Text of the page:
As far as standards review and revision, Crowe said Haslam’s best option would be to work with legislators like Jim Tracy, a Shelbyville Republican who has sponsored a bill requiring the State Board of Education to completely drop the current standards and implement new math and English and language arts standards before July 1, 2016.
“The legislators are very close in their thinking as to how this should be done to (Haslam’s),” Crowe said.
“We all want the same thing. We want teachers, professionals, parents – we want these standards reviewed by the people we know really have a concern about this from a student perspective.”
Though he hadn’t studied it closely yet, Crowe said he believed Tracy’s bill, “would have an approach that is very close in the way it would work to the governor’s approach. And I think with just a little bit of adjustment and a little bit of negotiating they can come together.”
In the meantime, Tennessee public schools continue teaching Common Core standards, though those standards don’t match up with the TCAP standardized tests. Use of the “PARCC” tests that were slated to replace the TCAPs and are more aligned with the new standards was prevented by passage of a law in last year’s General Assembly.
Within the last week, the Tennessee Organization of School Superintendents voiced support for letting Haslam’s review of the standards be completed before any legislative action.
Medicaid expansion may not be dead yet, Crowe says
While Gov. Bill Haslam’s “Insure Tennessee” plan was shot down during a special legislative session early this month, State Sen. Rusty Crowe, R-Johnson City, said the possibility of Tennessee accepting Medicaid expansion may not be completely off the table.
The chair of the Senate Health and Welfare Committee that essentially stopped the plan in its tracks, Crowe said he thought highly of Insure Tennessee, even though he voted against it in committee.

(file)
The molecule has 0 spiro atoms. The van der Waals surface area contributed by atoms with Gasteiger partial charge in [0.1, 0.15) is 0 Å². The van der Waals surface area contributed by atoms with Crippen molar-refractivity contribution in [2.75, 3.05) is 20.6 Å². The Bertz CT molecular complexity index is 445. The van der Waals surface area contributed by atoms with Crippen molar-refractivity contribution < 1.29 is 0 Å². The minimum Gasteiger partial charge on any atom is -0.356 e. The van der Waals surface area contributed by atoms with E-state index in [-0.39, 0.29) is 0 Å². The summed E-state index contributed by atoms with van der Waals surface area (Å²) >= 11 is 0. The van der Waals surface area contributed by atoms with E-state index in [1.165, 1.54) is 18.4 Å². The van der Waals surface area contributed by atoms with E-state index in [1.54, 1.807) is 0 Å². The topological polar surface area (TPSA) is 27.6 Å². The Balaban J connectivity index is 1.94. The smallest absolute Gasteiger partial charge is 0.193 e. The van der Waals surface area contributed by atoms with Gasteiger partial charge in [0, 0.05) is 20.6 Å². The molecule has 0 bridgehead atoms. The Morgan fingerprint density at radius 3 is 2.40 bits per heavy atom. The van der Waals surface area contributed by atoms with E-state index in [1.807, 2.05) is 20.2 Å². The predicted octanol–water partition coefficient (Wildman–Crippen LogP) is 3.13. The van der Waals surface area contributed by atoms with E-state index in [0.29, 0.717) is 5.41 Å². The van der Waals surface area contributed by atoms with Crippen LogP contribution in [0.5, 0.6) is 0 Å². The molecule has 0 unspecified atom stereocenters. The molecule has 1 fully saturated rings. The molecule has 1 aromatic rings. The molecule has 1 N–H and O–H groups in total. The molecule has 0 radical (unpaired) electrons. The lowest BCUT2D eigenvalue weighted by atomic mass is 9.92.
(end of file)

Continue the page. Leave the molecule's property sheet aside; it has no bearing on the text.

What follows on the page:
“I could have voted yes, and made myself feel good and others feel good, but it wouldn’t have materially changed anything because the votes weren’t there.”
At least one thing has changed since that Feb. 4 vote, Crowe said. The Haslam administration has a completed waiver request to do the Tennessee Plan, which differs from the federal expansion in offering more market-based approaches and incentives for healthy choices.
Medicaid expansion could add 280,000 Tennesseans to the rolls of the insured, bring hundreds of millions of dollars annually into the state’s health care system from the federal government, and provide a major boost to hospitals, which provide most of the state’s uncompensated care.
Due to state law passed last year, though, Haslam can’t even send the request to Washington without legislative approval. And legislators expressed as one of their main concerns early this month the lack of written assurances from the government that Tennessee could run the program its own way.
Crowe said the Catch-22 could be overcome if Haslam assures legislators – by letter, for instance – that he can and would reject any waiver offer from the feds that changed the proposal he put before legislators.
“That way he could submit the waiver request in writing, and we’d have the opportunity to respond.”
Crowe said Haslam staffers, “are trying to figure out how they can move forward.”
For his part, Crowe said of Insure Tennessee, “I like the plan. I don’t see how anyone could think that it’s not a good approach.” He listed the financial backstop offered by hospitals to make up for decreasing federal payments and a move from, “entitlement to personal responsibility” as two of several reasons he supports the plan in concept.